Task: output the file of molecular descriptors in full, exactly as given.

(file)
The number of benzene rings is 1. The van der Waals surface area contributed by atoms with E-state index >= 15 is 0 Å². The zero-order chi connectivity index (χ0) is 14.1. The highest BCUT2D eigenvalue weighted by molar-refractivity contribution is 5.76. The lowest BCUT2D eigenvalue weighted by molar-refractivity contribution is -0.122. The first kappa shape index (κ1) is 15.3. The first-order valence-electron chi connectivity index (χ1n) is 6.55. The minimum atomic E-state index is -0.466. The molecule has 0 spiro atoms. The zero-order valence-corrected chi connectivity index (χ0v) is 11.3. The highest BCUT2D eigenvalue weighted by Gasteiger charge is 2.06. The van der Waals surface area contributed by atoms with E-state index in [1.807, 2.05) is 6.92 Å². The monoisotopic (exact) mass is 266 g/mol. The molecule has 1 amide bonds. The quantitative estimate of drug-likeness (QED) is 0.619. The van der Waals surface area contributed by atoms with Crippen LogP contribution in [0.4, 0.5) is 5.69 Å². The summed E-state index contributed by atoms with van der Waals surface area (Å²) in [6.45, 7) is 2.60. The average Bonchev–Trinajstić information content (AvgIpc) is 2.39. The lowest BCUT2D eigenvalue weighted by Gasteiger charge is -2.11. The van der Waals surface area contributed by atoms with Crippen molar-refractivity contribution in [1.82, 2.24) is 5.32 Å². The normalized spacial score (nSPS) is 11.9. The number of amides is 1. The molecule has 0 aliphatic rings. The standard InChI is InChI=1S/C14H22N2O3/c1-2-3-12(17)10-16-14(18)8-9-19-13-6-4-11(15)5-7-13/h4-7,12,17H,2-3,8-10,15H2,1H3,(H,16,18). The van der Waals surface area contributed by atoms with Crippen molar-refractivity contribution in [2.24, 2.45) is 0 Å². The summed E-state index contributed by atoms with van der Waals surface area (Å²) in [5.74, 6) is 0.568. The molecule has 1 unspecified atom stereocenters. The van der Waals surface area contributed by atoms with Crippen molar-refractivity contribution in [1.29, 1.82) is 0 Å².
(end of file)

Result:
The number of benzene rings is 1. The van der Waals surface area contributed by atoms with E-state index >= 15 is 0 Å². The zero-order chi connectivity index (χ0) is 14.1. The highest BCUT2D eigenvalue weighted by molar-refractivity contribution is 5.76. The lowest BCUT2D eigenvalue weighted by molar-refractivity contribution is -0.122. The first kappa shape index (κ1) is 15.3. The first-order valence-electron chi connectivity index (χ1n) is 6.55. The minimum atomic E-state index is -0.466. The molecule has 0 spiro atoms. The zero-order valence-corrected chi connectivity index (χ0v) is 11.3. The highest BCUT2D eigenvalue weighted by Gasteiger charge is 2.06. The van der Waals surface area contributed by atoms with E-state index in [1.807, 2.05) is 6.92 Å². The monoisotopic (exact) mass is 266 g/mol. The molecule has 1 amide bonds. The quantitative estimate of drug-likeness (QED) is 0.619. The van der Waals surface area contributed by atoms with Crippen LogP contribution in [0.4, 0.5) is 5.69 Å². The summed E-state index contributed by atoms with van der Waals surface area (Å²) in [6.45, 7) is 2.60. The average Bonchev–Trinajstić information content (AvgIpc) is 2.39. The lowest BCUT2D eigenvalue weighted by Gasteiger charge is -2.11. The van der Waals surface area contributed by atoms with Crippen molar-refractivity contribution in [1.82, 2.24) is 5.32 Å². The normalized spacial score (nSPS) is 11.9. The number of amides is 1. The molecule has 0 aliphatic rings. The standard InChI is InChI=1S/C14H22N2O3/c1-2-3-12(17)10-16-14(18)8-9-19-13-6-4-11(15)5-7-13/h4-7,12,17H,2-3,8-10,15H2,1H3,(H,16,18). The van der Waals surface area contributed by atoms with Crippen molar-refractivity contribution in [2.24, 2.45) is 0 Å². The summed E-state index contributed by atoms with van der Waals surface area (Å²) in [5.74, 6) is 0.568. The molecule has 1 unspecified atom stereocenters. The van der Waals surface area contributed by atoms with Crippen molar-refractivity contribution in [1.29, 1.82) is 0 Å².